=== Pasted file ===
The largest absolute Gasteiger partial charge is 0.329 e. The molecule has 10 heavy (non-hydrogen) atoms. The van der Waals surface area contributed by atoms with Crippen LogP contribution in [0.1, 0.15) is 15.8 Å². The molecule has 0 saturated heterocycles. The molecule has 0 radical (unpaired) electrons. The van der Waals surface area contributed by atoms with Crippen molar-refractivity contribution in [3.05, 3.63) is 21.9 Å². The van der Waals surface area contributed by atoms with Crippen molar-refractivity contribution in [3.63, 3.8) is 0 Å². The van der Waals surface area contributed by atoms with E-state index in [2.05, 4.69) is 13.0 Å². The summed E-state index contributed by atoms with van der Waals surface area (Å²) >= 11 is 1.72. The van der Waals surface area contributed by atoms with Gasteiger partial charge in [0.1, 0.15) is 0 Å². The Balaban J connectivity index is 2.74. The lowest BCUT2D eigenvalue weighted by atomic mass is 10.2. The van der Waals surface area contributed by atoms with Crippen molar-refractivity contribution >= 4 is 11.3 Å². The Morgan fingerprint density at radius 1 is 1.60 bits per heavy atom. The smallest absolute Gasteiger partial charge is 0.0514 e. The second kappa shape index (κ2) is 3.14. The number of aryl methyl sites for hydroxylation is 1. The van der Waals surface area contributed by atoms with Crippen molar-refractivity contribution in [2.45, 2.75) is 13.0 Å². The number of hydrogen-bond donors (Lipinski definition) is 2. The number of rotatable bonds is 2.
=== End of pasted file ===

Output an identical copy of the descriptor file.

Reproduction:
The largest absolute Gasteiger partial charge is 0.329 e. The molecule has 10 heavy (non-hydrogen) atoms. The van der Waals surface area contributed by atoms with Crippen LogP contribution in [0.1, 0.15) is 15.8 Å². The molecule has 0 saturated heterocycles. The molecule has 0 radical (unpaired) electrons. The van der Waals surface area contributed by atoms with Crippen molar-refractivity contribution in [3.05, 3.63) is 21.9 Å². The van der Waals surface area contributed by atoms with Crippen molar-refractivity contribution in [3.63, 3.8) is 0 Å². The van der Waals surface area contributed by atoms with E-state index in [2.05, 4.69) is 13.0 Å². The summed E-state index contributed by atoms with van der Waals surface area (Å²) >= 11 is 1.72. The van der Waals surface area contributed by atoms with Gasteiger partial charge in [0.1, 0.15) is 0 Å². The Balaban J connectivity index is 2.74. The lowest BCUT2D eigenvalue weighted by atomic mass is 10.2. The van der Waals surface area contributed by atoms with Crippen molar-refractivity contribution >= 4 is 11.3 Å². The Morgan fingerprint density at radius 1 is 1.60 bits per heavy atom. The smallest absolute Gasteiger partial charge is 0.0514 e. The second kappa shape index (κ2) is 3.14. The number of aryl methyl sites for hydroxylation is 1. The van der Waals surface area contributed by atoms with Crippen molar-refractivity contribution in [2.45, 2.75) is 13.0 Å². The number of hydrogen-bond donors (Lipinski definition) is 2. The number of rotatable bonds is 2.